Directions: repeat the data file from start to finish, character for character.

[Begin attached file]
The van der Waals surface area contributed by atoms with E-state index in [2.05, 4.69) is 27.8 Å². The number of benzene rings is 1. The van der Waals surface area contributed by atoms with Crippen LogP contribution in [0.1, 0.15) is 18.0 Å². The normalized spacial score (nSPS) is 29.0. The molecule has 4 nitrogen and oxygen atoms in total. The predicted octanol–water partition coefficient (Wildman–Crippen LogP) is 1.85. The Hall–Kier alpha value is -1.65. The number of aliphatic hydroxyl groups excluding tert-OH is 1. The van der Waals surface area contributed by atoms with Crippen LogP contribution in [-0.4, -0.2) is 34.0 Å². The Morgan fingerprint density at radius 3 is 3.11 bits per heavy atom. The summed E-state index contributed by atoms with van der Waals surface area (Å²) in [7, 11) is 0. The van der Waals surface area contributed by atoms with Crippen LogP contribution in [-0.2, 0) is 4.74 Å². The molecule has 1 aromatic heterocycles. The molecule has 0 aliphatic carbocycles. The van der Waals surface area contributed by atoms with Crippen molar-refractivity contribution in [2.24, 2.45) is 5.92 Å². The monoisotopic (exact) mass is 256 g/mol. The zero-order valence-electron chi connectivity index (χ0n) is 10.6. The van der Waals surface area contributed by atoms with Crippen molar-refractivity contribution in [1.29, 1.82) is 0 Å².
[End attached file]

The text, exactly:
The van der Waals surface area contributed by atoms with E-state index in [2.05, 4.69) is 27.8 Å². The number of benzene rings is 1. The van der Waals surface area contributed by atoms with Crippen LogP contribution in [0.1, 0.15) is 18.0 Å². The normalized spacial score (nSPS) is 29.0. The molecule has 4 nitrogen and oxygen atoms in total. The predicted octanol–water partition coefficient (Wildman–Crippen LogP) is 1.85. The Hall–Kier alpha value is -1.65. The number of aliphatic hydroxyl groups excluding tert-OH is 1. The van der Waals surface area contributed by atoms with Crippen LogP contribution in [-0.4, -0.2) is 34.0 Å². The Morgan fingerprint density at radius 3 is 3.11 bits per heavy atom. The summed E-state index contributed by atoms with van der Waals surface area (Å²) in [7, 11) is 0. The van der Waals surface area contributed by atoms with Crippen LogP contribution in [-0.2, 0) is 4.74 Å². The molecule has 1 aromatic heterocycles. The molecule has 0 aliphatic carbocycles. The van der Waals surface area contributed by atoms with Crippen molar-refractivity contribution in [2.24, 2.45) is 5.92 Å². The monoisotopic (exact) mass is 256 g/mol. The zero-order valence-electron chi connectivity index (χ0n) is 10.6. The van der Waals surface area contributed by atoms with Crippen molar-refractivity contribution in [1.29, 1.82) is 0 Å².